Democrats from the House Appropriations Committee published their estimates of the consequences of sequestration not just on defense, but as DID recently half-jokingly predicted, with an increasingly broad scope and dire consequences. If the loss of 1 million2 million jobs did not adequately frighten you, consider that the sequester also means “3 million fewer malaria treatments” and “more than 14,000 deaths from completely preventable illnesses.”
It seems recent outreach efforts from US Secretary of Defense Leon Panetta and his deputy Ash Carter might be paying off: according to the Times of India a $1.4B order for 22 AH-64D Apache helicopters (and assorted weapons) is about to be signed. However such reports that Boeing had won the competition already surfaced up in October last year, while the initial DSCA request dates from December 2010.
Separately the Indian Navy has issued an RFP for 56 light naval utility helicopters that may be worth $1B. Induction planned for 2016.
Russia will deliver 55 Mi-171E transport helicopters to China at an estimated $10M+ each.
Given the high number of Chinese military aircraft that have not been produced several years after first exhibiting models, Richard Fisher, Jr. from the International Assessment and Strategy Center thinks [PDF] the vaporware label is often – though not always – justified.
China’s naval modernization [updated CRS report, PDF] seems to be more substantial and sustained.
Then there’s the discrepancy between how you model the threat, and what the threat actually is. Bill Sweetman at AviationWeek as a good post about the colorful experience of USAF pilots who flew Russian fighters in the 80s:
Acting US Assistant Secretary of Defense for Readiness and Force Management Frederick Vollrath testified in front of the House Armed Services Committee on the timeline of announcements leading to the reduction of the Pentagon’s civilian workforce to comply with sequestration. A first deadline is around September 21st, less than 2 months from now. Yet the Pentagon maintains its focus on rolling back sequestration, a matter that is out of its hands and is for Congress to address. This is starting to look like a reckless bet, if DoD is actually not planning for the sequester that is. Video abstract of the hearing at the bottom of this entry.
This comes just as the GAO states that it “remains concerned that DOD lacks critical information it needs to effectively plan for its workforce requirements.”
The International Crisis Group (ICG) nonprofit released a report [PDF] which concludes that conflicting territorial claims in the South China Sea are at a deadlock. China’s actions are shaped by its own internal dynamics [PDF] and its neighbors are not passively watching:
In mid-July 2012, Russia’s Rosoboronexport announced an order from Sri Lanka for another 14 Mi-171 helicopters, to be built at the Ulan-Ude plant. The SLAF started operating Mi-17s in 1993, and the current fleet of 13-18 machines equips No. 6 Helicopter Squadron at Anuradhapura, in north-central Sri Lanka.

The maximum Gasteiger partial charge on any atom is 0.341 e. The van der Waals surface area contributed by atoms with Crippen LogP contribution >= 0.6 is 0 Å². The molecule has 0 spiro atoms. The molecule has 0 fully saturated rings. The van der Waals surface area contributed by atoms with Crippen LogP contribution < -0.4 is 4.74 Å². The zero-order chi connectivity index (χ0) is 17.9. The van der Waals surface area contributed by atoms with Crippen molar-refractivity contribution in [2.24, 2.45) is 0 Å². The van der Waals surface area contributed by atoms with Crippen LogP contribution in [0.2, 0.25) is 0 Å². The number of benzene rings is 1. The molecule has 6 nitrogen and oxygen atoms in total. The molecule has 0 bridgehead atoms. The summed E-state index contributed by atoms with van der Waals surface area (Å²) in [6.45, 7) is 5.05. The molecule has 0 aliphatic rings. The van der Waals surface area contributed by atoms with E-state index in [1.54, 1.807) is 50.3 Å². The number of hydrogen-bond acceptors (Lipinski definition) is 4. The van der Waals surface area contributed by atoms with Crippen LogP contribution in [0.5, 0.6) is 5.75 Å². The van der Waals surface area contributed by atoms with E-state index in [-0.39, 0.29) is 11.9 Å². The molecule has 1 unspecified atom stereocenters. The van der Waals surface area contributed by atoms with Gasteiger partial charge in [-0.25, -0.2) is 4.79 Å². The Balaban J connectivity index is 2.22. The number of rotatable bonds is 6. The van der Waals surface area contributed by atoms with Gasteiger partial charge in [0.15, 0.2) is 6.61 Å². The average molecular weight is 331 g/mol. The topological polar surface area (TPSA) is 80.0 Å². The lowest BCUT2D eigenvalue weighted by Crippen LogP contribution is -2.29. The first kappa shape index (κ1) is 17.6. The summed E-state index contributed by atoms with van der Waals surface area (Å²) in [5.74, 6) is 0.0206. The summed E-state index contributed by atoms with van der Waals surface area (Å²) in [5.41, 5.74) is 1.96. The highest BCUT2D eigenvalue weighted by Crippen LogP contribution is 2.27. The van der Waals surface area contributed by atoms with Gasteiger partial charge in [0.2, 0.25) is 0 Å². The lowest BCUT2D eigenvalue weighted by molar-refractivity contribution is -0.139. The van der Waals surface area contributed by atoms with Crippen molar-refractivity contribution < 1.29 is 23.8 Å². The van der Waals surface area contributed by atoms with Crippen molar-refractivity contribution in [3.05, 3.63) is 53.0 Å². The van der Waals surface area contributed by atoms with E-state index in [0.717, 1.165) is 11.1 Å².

The additional buy is part of a $300 million, 10-year loan to buy equipment for Sri Lanka’s military, which was signed during a 2012 state visit to Russia. Why buy more helicopters? SLAF spokesman Group Captain Andrew Wijesuriya told Reuters they were buying them for civilian tourism. Oddly enough, that’s probably at least partly true…
The US Navy said it would start releasing emergency funds today to start compensating the households whose property was destroyed in an F/A-18 crash on Friday in Virginia Beach. Thankfully no one was seriously hurt: “about as close as you can get to a miracle.” Video at the bottom of this entry.
A RAF Chinook had to make an emergency landing in Arizona on Saturday but nobody was injured either.
The San Diego Union-Tribune wrote a glowing profile of Susie Alderson, an engineer now at the US Navy’s Space and Naval Warfare Systems Command (SPAWAR) who promoted the production of MRAPs to protect troops from roadside IEDs.
We welcome the Department’s better performance in controlling project-level cost increases, but remain concerned that total costs of the top 15 projects continue to rise for other reasons each year. Projects approved since 2002 have shown significantly lower overall cost growth than those approved before this date and since 2008 there has been no overall cost increase from project-specific technical issues. However, in 2010-11 the forecast costs to complete the 15 largest defence projects still increased by £466 million overall [DID: about $735M], and the Department continues to struggle to live within its means.
A note on variables that a Department cannot control: macro-economic factors such as exchange rate changes accounted for 38% of the 2010-2011 increase. Meanwhile the National Audit Office (NAO) reviewed the way the Ministry of Defence is handling reductions in the size of its workforce.
Oshkosh subsidiary Pierce Manufacturing, Inc. in Appleton, WI won a maximum $7.1 million firm-fixed-price contract for fire fighting vehicle pumpers, for use by the US Army. The contract will run until Nov 28/12. There were 3 solicitations made, with 3 responses to the The Defense Logistics Agency Troop Support in Philadelphia, PA (SPM8EC-11-D-0062-0009).
Fire fighting specialist Pierce was acquired by Oshkosh in 1996, and in 2001, their fire trucks introduced Oshkosh’s TAK-4 independent suspensions. The firm makes a range of fire pumpers, including their own foam systems that can spray multiple foam viscosities at the same time, in order to handle Class A and Class B fires. The Army order, though not large, will be very welcome at Oshkosh…